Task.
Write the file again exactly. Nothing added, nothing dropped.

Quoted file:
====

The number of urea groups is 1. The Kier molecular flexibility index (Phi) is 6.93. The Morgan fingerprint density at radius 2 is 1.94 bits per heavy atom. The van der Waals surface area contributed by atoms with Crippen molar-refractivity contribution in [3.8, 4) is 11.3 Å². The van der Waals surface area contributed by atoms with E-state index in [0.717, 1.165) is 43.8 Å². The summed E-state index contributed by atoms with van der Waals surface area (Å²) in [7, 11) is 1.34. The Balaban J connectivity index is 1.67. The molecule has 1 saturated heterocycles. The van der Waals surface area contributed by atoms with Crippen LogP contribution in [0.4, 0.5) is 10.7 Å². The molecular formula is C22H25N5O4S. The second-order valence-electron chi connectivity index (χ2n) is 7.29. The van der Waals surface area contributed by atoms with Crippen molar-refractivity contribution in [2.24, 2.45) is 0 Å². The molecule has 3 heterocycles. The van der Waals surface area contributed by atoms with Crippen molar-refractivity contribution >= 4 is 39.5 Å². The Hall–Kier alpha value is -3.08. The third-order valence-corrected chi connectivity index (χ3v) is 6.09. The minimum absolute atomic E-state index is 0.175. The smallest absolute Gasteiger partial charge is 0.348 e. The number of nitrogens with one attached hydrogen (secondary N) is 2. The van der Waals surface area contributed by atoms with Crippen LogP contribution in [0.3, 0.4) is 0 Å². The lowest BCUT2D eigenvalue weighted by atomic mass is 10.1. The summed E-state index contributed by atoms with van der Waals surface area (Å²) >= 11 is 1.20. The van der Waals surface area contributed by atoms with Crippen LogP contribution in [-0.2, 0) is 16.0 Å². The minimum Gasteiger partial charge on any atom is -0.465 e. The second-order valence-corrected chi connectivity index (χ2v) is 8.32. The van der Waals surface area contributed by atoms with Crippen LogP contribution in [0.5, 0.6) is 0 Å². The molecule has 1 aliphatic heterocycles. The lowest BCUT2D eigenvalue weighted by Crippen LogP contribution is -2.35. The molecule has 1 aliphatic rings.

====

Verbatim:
The number of urea groups is 1. The Kier molecular flexibility index (Phi) is 6.93. The Morgan fingerprint density at radius 2 is 1.94 bits per heavy atom. The van der Waals surface area contributed by atoms with Crippen molar-refractivity contribution in [3.8, 4) is 11.3 Å². The van der Waals surface area contributed by atoms with E-state index in [0.717, 1.165) is 43.8 Å². The summed E-state index contributed by atoms with van der Waals surface area (Å²) in [7, 11) is 1.34. The Balaban J connectivity index is 1.67. The molecule has 1 saturated heterocycles. The van der Waals surface area contributed by atoms with Crippen LogP contribution in [0.4, 0.5) is 10.7 Å². The molecular formula is C22H25N5O4S. The second-order valence-electron chi connectivity index (χ2n) is 7.29. The van der Waals surface area contributed by atoms with Crippen molar-refractivity contribution in [2.24, 2.45) is 0 Å². The molecule has 3 heterocycles. The van der Waals surface area contributed by atoms with Crippen molar-refractivity contribution >= 4 is 39.5 Å². The Hall–Kier alpha value is -3.08. The third-order valence-corrected chi connectivity index (χ3v) is 6.09. The minimum absolute atomic E-state index is 0.175. The smallest absolute Gasteiger partial charge is 0.348 e. The number of nitrogens with one attached hydrogen (secondary N) is 2. The van der Waals surface area contributed by atoms with Crippen LogP contribution in [0.3, 0.4) is 0 Å². The lowest BCUT2D eigenvalue weighted by atomic mass is 10.1. The summed E-state index contributed by atoms with van der Waals surface area (Å²) >= 11 is 1.20. The van der Waals surface area contributed by atoms with Crippen LogP contribution in [-0.2, 0) is 16.0 Å². The minimum Gasteiger partial charge on any atom is -0.465 e. The second-order valence-corrected chi connectivity index (χ2v) is 8.32. The van der Waals surface area contributed by atoms with Crippen LogP contribution in [0.5, 0.6) is 0 Å². The molecule has 1 aliphatic heterocycles. The lowest BCUT2D eigenvalue weighted by Crippen LogP contribution is -2.35. The molecule has 1 aliphatic rings.